Storms pushed the race to Monday morning, and Boyd lined up with five cars behind him. He fired the engine on Lap 58, and was in the middle of traffic for the Lap 63 restart. Just three laps later, he was running by himself yet again, still well off the pace. Finally, on the 71st time by, Boyd pulled down pit road complaining of a fluctuating fuel pressure, then straight into the garage. Radio communications captured by Max Neuwirth reported the team had the same issues in the shop because of the ECU. “Hate it, man,” said the crew. “I know you were doing all you could out there.” The crew downloaded the data from their car and were officially listed out on Lap 79, then pulled from RaceView on Lap 80.

The rest of the Bottom Five was filled by accidents. Playoff contender Alex Bowman took the biggest hit on Lap 107. While leading into Turn 3, Bowman got in front of a fast-closing Joey Logano. The two made contact, and Bowman spun to the apron, then back into traffic, collecting ten other cars. Among them were Kyle Larson, who ended up 39th in the #42 McDonald’s Spicy Chicken Chevrolet, and 38th-placce Jimmie Johnson in the #48 Ally Bank Chevrolet. Gase ended up 36th when he plowed into Theriault’s Chevrolet during another wreck heading into the same spot on Lap 163.

These same wrecks cut short several promising runs from drivers and teams in desperate need for them. Ricky Stenhouse, Jr. had arguably the best car in the field in his final plate race for Roush-Fenway, leading 32 laps in the #17 Sunny D Ford before he was shaken out in the run to the checkers. Matt DiBenedetto, in his second race with sponsorship from Barstool Sports, once again nearly got Leavine Family Racing its first checkered flag until he was collected on Lap 181. His damaged car was spun into the path of David Ragan, who ran as high as 2nd in the final plate race before his impending retirement at the end of this season.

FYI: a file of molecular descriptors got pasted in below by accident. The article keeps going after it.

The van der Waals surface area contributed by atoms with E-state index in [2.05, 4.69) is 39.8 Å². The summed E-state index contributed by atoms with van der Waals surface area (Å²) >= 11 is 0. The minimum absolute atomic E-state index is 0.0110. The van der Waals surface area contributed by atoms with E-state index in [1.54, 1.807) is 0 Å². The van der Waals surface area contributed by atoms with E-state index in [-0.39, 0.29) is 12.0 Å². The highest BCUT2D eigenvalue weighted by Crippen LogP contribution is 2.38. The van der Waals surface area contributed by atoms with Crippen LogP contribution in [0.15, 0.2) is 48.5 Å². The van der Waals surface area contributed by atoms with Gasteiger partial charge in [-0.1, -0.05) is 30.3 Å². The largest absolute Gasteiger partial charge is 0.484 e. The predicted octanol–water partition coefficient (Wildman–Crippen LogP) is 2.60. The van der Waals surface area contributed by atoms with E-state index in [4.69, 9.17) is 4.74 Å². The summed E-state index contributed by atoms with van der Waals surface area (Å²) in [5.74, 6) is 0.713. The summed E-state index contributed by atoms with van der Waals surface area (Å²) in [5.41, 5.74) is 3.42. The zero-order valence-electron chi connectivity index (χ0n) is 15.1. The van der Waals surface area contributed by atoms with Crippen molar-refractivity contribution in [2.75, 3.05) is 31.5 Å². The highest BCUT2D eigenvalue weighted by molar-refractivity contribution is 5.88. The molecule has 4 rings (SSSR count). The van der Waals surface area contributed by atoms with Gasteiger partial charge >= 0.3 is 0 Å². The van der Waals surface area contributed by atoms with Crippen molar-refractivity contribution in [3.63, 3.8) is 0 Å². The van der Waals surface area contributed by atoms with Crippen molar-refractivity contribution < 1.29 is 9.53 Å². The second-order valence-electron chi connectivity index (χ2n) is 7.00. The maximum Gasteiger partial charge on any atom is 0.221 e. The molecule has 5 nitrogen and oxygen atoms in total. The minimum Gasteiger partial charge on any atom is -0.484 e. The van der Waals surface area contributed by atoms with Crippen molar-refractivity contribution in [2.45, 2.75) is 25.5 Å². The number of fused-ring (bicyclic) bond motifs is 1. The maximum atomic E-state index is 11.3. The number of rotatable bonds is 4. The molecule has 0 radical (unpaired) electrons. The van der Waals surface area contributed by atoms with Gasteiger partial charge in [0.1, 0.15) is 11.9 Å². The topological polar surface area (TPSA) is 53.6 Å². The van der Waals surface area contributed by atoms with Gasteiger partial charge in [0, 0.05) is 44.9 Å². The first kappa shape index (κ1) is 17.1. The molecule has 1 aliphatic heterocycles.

But the biggest letdown had to be Brendan Gaughan, whose #62 Beard Oil / South Point Hotel & Casino Chevrolet was leading by a fender going into Turn 3 with just six laps to go. Fifteen years after his career-best Cup finish in this same race in 2004, Gaughan and his Beard Motorsports entry were set to shock the field before he was turned in a wreck started by the Busch brothers, sending his #62 somersaulting in the air before landing in Chris Buescher’s path. Gaughan, 27th after the wreck, walked away uninjured and shook off the disappointment, looking ahead to next year’s Daytona 500.

Meanwhile, the battle for the 2019 LASTCAR Cup Series Championship remains extremely tight. B.J. McLeod leads a bottom-five tiebreaker over Erik Jones and Michael McDowell with Jones and McDowell tied in both Bottom Fives and Bottom Tens. Cody Ware and Reed Sorenson could also make a push with comparable amounts of Bottom Fives and Tens. With just five races to go, a single last-place finish by anyone could change the standings completely.

*This marked the first Cup Series last-place finish for the #52 in a Cup race at Talladega since May 7, 1989, when Jimmy Means’ Alka-Seltzer Pontiac lost the engine after 5 laps of the Winston 500. Means qualified 24th for the race, which saw 13 other drivers fail to qualify.

40) #52-Spencer Boyd / 53 laps / engine
39) #42-Kyle Larson / 106 laps / crash
38) #48-Jimmie Johnson / 106 laps / crash
37) #88-Alex Bowman / 106 laps / crash
36) #66-Joey Gase / 161 laps / crash

1st) Rick Ware Racing (9)
2nd) Stewart-Haas Racing (4)
3rd) Chip Ganassi Racing, Front Row Motorsports, Joe Gibbs Racing (3)
4th) Hendrick Motorsports, Richard Childress Racing, Spire Motorsports (2)
5th) Germain Racing, Motorsports Business Management, StarCom Racing (1)

1st) Chevrolet (18)
2nd) Ford (9)
3rd) Toyota (4)